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Montana Insurers Say Medicaid Cuts Would Drive Up Cost Of Private Health Plans

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Steve Daines of Montana (right) talks with fellow Republican Sens. Mitch McConnell and Pat Roberts in a White House meeting in June on the GOP health care strategy, which would include deep cuts to Medicaid. Montana insurers say the plan worries them.

Montana was one of the last states to expand Medicaid, and its Obamacare marketplace is doing pretty well. It has 50,000 customers, decent competition and no places that have come to be called "bare counties" — where no insurers want to sell plans.

Still, the three insurers selling in Montana now say that if GOP plans to cut Medicaid and repeal the individual mandate go through, it will mean higher costs all around.

The Republicans who make up two-thirds of Montana's congressional delegation say a big reason they want to repeal the current health care law is because it's causing health insurance markets to "collapse."

But the insurance companies that sell policies in the state say that's not true in Montana — and they are concerned about what the Republicans are saying and doing.

"I don't think that [the GOP] plan is going to improve health care in the state of Montana," says Jerry Dworak, the CEO of Montana Health Co-Op. "I think just the opposite is going to happen. And I think — I really do think a lot of people are going to get hurt."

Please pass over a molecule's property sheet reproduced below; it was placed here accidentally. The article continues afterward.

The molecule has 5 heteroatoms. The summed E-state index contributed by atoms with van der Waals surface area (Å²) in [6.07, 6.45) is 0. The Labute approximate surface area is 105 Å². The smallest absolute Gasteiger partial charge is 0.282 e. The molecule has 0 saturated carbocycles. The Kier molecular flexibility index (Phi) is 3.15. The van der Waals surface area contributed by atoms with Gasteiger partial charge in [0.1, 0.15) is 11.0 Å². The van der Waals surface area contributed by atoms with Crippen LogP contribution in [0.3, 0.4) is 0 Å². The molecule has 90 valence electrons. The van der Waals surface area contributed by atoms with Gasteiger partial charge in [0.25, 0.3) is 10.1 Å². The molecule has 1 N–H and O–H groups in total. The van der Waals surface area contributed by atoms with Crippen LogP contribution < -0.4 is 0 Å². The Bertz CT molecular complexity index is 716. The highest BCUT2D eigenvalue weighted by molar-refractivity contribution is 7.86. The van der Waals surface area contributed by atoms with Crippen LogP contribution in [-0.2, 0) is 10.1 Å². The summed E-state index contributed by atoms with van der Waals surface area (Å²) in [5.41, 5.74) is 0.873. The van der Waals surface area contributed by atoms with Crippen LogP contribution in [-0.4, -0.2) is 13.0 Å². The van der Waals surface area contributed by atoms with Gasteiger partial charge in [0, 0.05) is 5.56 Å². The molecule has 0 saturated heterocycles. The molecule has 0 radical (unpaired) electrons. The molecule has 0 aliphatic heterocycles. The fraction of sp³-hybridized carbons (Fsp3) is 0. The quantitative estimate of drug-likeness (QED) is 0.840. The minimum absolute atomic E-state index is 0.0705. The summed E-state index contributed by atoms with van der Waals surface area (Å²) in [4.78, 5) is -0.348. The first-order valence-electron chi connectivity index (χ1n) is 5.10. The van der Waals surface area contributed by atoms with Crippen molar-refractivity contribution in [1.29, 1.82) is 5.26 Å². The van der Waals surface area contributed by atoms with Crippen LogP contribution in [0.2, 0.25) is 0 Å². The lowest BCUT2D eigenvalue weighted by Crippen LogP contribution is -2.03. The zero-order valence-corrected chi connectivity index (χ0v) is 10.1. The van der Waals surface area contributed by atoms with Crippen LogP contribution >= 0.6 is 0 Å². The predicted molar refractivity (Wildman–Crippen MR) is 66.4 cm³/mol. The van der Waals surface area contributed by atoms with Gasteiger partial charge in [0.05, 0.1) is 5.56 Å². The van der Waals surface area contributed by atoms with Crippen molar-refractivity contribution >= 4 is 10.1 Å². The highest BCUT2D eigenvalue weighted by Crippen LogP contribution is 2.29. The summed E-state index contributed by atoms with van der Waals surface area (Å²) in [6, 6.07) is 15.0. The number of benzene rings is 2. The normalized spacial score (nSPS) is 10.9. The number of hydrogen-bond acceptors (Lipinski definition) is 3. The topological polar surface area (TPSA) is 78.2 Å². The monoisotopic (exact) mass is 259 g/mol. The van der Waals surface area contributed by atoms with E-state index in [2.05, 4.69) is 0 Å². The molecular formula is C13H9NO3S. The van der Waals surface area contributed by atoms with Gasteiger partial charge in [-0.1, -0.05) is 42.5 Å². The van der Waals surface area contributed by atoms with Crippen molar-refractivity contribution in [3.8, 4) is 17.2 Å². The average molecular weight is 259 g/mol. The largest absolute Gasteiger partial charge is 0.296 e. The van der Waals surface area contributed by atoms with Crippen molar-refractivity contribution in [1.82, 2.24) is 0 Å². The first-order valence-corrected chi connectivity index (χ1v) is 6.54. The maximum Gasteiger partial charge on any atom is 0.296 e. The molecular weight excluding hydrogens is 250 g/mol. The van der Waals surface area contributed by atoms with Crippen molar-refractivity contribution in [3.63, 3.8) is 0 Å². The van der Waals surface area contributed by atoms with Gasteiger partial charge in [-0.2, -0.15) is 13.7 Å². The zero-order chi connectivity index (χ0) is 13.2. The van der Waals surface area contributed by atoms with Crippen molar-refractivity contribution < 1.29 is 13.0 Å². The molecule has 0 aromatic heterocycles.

The co-op is one of the three insurance companies that's been selling Montanans coverage on since the federal marketplace was created in 2013. Montana Health Co-Op has no plans to leave.

However, collapse of the insurance market is a real possibility, Dworak and others say, if some of the GOP's wish list comes true. First, deep cuts to Medicaid would have ripple effects to everybody who has insurance.

Todd Lovshin is a vice president at PacificSource Health Plans. He says Medicaid expansion means Montana hospitals are now getting paid for taking care of more than 70,000 Montanans who got Medicaid after the state expanded the program under the Affordable Care Act.

"All of our hospitals have to take any patient that comes in, and serve them," Lovshin says. "That has to be paid somewhere. And if we're not paying that through Medicaid expansion, those costs have to be borne by someone — and so that will increase the overall cost of medical expenses."

Hospitals have a legal obligation to examine and stabilize any patient who walks in their door, regardless of whether they have insurance. When hospitals see their unpaid bills stack up, Lovshin says, prices go up for everybody else; to stay afloat, insurers have to charge patients who have insurance more.

John Doran agrees with that analysis. Doran is a vice president with Blue Cross and Blue Shield of Montana, the state's biggest insurer.

Doran also says that problems would likely get worse if the individual mandate goes away. That's the requirement that each person have health insurance – a requirement that the Republican health care bills would do away with.

"If there's no mandate, and there's no incentive for them to buy a health insurance plan, then maybe they won't," Doran says. And if that happens, he says, "the people who need health care the most, and typically have the highest health care costs, are the only ones who are in the marketplace. And that results in higher health care costs, and consequently higher premiums."

In recent years, many Montanans have continued to see their insurance premiums rise, sometimes by more than 50 percent a year. Most people who buy plans on the federal marketplace get subsidies to help defray the cost, and the co-op's Jerry Dworak says he thinks prices are now starting to stabilize. If the health law isn't changed, he projects his company's premiums would only go up 5 percent in 2018.

This story is part of NPR's reporting partnership with Montana Public Radio and Kaiser Health News.

Copyright 2017 Montana Public Radio. To see more, visit Montana Public Radio.

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